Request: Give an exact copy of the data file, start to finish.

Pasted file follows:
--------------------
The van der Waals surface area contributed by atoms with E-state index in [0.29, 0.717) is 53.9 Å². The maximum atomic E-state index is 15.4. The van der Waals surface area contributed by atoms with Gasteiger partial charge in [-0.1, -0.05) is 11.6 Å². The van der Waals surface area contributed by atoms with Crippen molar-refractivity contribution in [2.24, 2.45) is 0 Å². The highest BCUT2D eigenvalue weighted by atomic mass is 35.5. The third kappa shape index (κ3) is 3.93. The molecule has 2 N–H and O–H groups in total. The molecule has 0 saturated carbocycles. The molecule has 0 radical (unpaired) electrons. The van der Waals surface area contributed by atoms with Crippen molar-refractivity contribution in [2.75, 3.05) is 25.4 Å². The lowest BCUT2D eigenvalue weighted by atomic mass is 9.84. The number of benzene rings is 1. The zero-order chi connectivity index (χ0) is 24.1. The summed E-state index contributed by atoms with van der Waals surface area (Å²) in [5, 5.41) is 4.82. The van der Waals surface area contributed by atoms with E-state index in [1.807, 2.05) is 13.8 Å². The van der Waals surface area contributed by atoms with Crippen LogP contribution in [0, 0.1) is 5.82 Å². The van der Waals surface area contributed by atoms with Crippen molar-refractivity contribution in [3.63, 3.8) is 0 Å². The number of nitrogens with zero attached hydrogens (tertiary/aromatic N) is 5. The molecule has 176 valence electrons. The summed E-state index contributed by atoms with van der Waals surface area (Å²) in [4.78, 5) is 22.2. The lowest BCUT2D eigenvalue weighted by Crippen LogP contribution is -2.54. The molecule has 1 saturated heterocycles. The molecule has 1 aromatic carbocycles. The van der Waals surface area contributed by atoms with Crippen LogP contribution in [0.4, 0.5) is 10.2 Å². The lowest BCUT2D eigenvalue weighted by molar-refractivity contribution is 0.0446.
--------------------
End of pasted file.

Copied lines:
The van der Waals surface area contributed by atoms with E-state index in [0.29, 0.717) is 53.9 Å². The maximum atomic E-state index is 15.4. The van der Waals surface area contributed by atoms with Gasteiger partial charge in [-0.1, -0.05) is 11.6 Å². The van der Waals surface area contributed by atoms with Crippen molar-refractivity contribution in [2.24, 2.45) is 0 Å². The highest BCUT2D eigenvalue weighted by atomic mass is 35.5. The third kappa shape index (κ3) is 3.93. The molecule has 2 N–H and O–H groups in total. The molecule has 0 saturated carbocycles. The molecule has 0 radical (unpaired) electrons. The van der Waals surface area contributed by atoms with Crippen molar-refractivity contribution in [2.75, 3.05) is 25.4 Å². The lowest BCUT2D eigenvalue weighted by atomic mass is 9.84. The number of benzene rings is 1. The zero-order chi connectivity index (χ0) is 24.1. The summed E-state index contributed by atoms with van der Waals surface area (Å²) in [5, 5.41) is 4.82. The van der Waals surface area contributed by atoms with E-state index in [1.807, 2.05) is 13.8 Å². The van der Waals surface area contributed by atoms with Crippen LogP contribution in [0, 0.1) is 5.82 Å². The van der Waals surface area contributed by atoms with Crippen molar-refractivity contribution in [3.63, 3.8) is 0 Å². The number of nitrogens with zero attached hydrogens (tertiary/aromatic N) is 5. The molecule has 176 valence electrons. The summed E-state index contributed by atoms with van der Waals surface area (Å²) in [4.78, 5) is 22.2. The lowest BCUT2D eigenvalue weighted by Crippen LogP contribution is -2.54. The molecule has 1 saturated heterocycles. The molecule has 1 aromatic carbocycles. The van der Waals surface area contributed by atoms with Crippen LogP contribution in [0.4, 0.5) is 10.2 Å². The lowest BCUT2D eigenvalue weighted by molar-refractivity contribution is 0.0446.